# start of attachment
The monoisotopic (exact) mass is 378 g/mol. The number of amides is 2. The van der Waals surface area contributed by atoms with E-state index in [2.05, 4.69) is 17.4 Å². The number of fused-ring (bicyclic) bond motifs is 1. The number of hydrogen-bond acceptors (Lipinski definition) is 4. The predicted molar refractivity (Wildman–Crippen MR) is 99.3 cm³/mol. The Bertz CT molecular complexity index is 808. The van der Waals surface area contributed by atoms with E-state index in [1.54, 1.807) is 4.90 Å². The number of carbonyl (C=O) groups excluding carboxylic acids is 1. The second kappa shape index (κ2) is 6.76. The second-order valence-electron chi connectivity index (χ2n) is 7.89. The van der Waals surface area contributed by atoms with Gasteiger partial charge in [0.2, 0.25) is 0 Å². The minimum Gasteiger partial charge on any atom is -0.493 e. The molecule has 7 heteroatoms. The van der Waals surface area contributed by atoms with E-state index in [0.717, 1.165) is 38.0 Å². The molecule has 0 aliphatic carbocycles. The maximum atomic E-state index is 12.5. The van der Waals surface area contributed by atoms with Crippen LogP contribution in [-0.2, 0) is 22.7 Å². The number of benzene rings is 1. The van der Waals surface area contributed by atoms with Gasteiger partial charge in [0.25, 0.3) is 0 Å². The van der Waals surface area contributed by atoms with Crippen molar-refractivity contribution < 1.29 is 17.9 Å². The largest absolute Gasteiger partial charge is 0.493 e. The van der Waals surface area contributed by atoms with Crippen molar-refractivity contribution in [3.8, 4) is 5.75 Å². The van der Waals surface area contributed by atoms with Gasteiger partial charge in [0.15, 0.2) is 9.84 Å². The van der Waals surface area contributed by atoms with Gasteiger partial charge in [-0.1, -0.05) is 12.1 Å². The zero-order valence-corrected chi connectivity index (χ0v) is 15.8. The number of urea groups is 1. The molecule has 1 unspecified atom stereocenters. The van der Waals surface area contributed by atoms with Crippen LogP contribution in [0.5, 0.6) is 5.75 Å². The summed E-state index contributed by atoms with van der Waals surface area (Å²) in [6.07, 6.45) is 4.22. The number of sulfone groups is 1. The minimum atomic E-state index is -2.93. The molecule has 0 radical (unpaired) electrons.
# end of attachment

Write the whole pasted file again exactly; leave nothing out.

The monoisotopic (exact) mass is 378 g/mol. The number of amides is 2. The van der Waals surface area contributed by atoms with E-state index in [2.05, 4.69) is 17.4 Å². The number of fused-ring (bicyclic) bond motifs is 1. The number of hydrogen-bond acceptors (Lipinski definition) is 4. The predicted molar refractivity (Wildman–Crippen MR) is 99.3 cm³/mol. The Bertz CT molecular complexity index is 808. The van der Waals surface area contributed by atoms with E-state index in [1.54, 1.807) is 4.90 Å². The number of carbonyl (C=O) groups excluding carboxylic acids is 1. The second kappa shape index (κ2) is 6.76. The second-order valence-electron chi connectivity index (χ2n) is 7.89. The van der Waals surface area contributed by atoms with Gasteiger partial charge in [0.2, 0.25) is 0 Å². The minimum Gasteiger partial charge on any atom is -0.493 e. The molecule has 7 heteroatoms. The van der Waals surface area contributed by atoms with E-state index in [0.717, 1.165) is 38.0 Å². The molecule has 0 aliphatic carbocycles. The maximum atomic E-state index is 12.5. The van der Waals surface area contributed by atoms with Crippen LogP contribution in [-0.2, 0) is 22.7 Å². The number of benzene rings is 1. The van der Waals surface area contributed by atoms with Gasteiger partial charge in [0.25, 0.3) is 0 Å². The van der Waals surface area contributed by atoms with Crippen molar-refractivity contribution < 1.29 is 17.9 Å². The largest absolute Gasteiger partial charge is 0.493 e. The van der Waals surface area contributed by atoms with Crippen molar-refractivity contribution in [3.8, 4) is 5.75 Å². The van der Waals surface area contributed by atoms with Gasteiger partial charge in [0.15, 0.2) is 9.84 Å². The van der Waals surface area contributed by atoms with Gasteiger partial charge in [-0.1, -0.05) is 12.1 Å². The zero-order valence-corrected chi connectivity index (χ0v) is 15.8. The number of urea groups is 1. The molecule has 1 unspecified atom stereocenters. The van der Waals surface area contributed by atoms with Crippen LogP contribution in [0.5, 0.6) is 5.75 Å². The summed E-state index contributed by atoms with van der Waals surface area (Å²) in [6.07, 6.45) is 4.22. The number of sulfone groups is 1. The minimum atomic E-state index is -2.93. The molecule has 0 radical (unpaired) electrons.